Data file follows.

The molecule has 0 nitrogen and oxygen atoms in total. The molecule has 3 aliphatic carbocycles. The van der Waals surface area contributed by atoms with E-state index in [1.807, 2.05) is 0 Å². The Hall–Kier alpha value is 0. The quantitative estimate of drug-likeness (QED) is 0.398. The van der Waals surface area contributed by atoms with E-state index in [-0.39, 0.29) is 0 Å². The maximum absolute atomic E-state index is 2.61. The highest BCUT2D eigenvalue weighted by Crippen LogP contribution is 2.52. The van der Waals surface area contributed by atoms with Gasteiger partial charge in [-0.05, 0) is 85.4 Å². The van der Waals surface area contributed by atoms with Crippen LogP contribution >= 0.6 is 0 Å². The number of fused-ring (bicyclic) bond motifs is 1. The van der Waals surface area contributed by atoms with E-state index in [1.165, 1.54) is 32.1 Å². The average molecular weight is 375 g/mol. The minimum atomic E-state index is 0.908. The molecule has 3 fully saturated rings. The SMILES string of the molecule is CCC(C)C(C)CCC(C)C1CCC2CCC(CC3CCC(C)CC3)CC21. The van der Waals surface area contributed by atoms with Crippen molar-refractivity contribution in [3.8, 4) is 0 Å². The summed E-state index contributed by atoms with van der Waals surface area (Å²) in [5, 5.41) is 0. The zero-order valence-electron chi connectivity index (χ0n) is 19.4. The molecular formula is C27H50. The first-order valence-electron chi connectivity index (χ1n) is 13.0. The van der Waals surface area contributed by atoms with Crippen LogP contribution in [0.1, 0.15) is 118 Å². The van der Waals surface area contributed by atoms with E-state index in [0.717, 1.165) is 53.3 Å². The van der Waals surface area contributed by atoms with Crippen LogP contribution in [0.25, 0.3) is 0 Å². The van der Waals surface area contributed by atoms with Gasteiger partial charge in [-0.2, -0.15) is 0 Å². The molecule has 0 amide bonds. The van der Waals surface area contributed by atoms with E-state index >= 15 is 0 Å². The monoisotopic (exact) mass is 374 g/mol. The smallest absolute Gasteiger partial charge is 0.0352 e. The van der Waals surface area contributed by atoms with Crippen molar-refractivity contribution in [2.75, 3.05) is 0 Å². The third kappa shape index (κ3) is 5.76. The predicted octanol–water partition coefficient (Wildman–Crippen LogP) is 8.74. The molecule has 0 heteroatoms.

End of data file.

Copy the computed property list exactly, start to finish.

The molecule has 0 nitrogen and oxygen atoms in total. The molecule has 3 aliphatic carbocycles. The van der Waals surface area contributed by atoms with E-state index in [1.807, 2.05) is 0 Å². The Hall–Kier alpha value is 0. The quantitative estimate of drug-likeness (QED) is 0.398. The van der Waals surface area contributed by atoms with E-state index in [-0.39, 0.29) is 0 Å². The maximum absolute atomic E-state index is 2.61. The highest BCUT2D eigenvalue weighted by Crippen LogP contribution is 2.52. The van der Waals surface area contributed by atoms with Gasteiger partial charge in [-0.05, 0) is 85.4 Å². The van der Waals surface area contributed by atoms with Crippen LogP contribution >= 0.6 is 0 Å². The number of fused-ring (bicyclic) bond motifs is 1. The van der Waals surface area contributed by atoms with E-state index in [1.165, 1.54) is 32.1 Å². The average molecular weight is 375 g/mol. The minimum atomic E-state index is 0.908. The molecule has 3 fully saturated rings. The SMILES string of the molecule is CCC(C)C(C)CCC(C)C1CCC2CCC(CC3CCC(C)CC3)CC21. The van der Waals surface area contributed by atoms with Crippen molar-refractivity contribution in [3.8, 4) is 0 Å². The summed E-state index contributed by atoms with van der Waals surface area (Å²) in [5, 5.41) is 0. The zero-order valence-electron chi connectivity index (χ0n) is 19.4. The molecular formula is C27H50. The first-order valence-electron chi connectivity index (χ1n) is 13.0. The van der Waals surface area contributed by atoms with Crippen LogP contribution in [0.1, 0.15) is 118 Å². The van der Waals surface area contributed by atoms with E-state index in [0.717, 1.165) is 53.3 Å². The van der Waals surface area contributed by atoms with Crippen LogP contribution in [0.25, 0.3) is 0 Å². The van der Waals surface area contributed by atoms with Gasteiger partial charge in [-0.2, -0.15) is 0 Å². The molecule has 0 amide bonds. The van der Waals surface area contributed by atoms with E-state index >= 15 is 0 Å². The monoisotopic (exact) mass is 374 g/mol. The smallest absolute Gasteiger partial charge is 0.0352 e. The van der Waals surface area contributed by atoms with Crippen molar-refractivity contribution in [2.75, 3.05) is 0 Å². The third kappa shape index (κ3) is 5.76. The predicted octanol–water partition coefficient (Wildman–Crippen LogP) is 8.74. The molecule has 0 heteroatoms.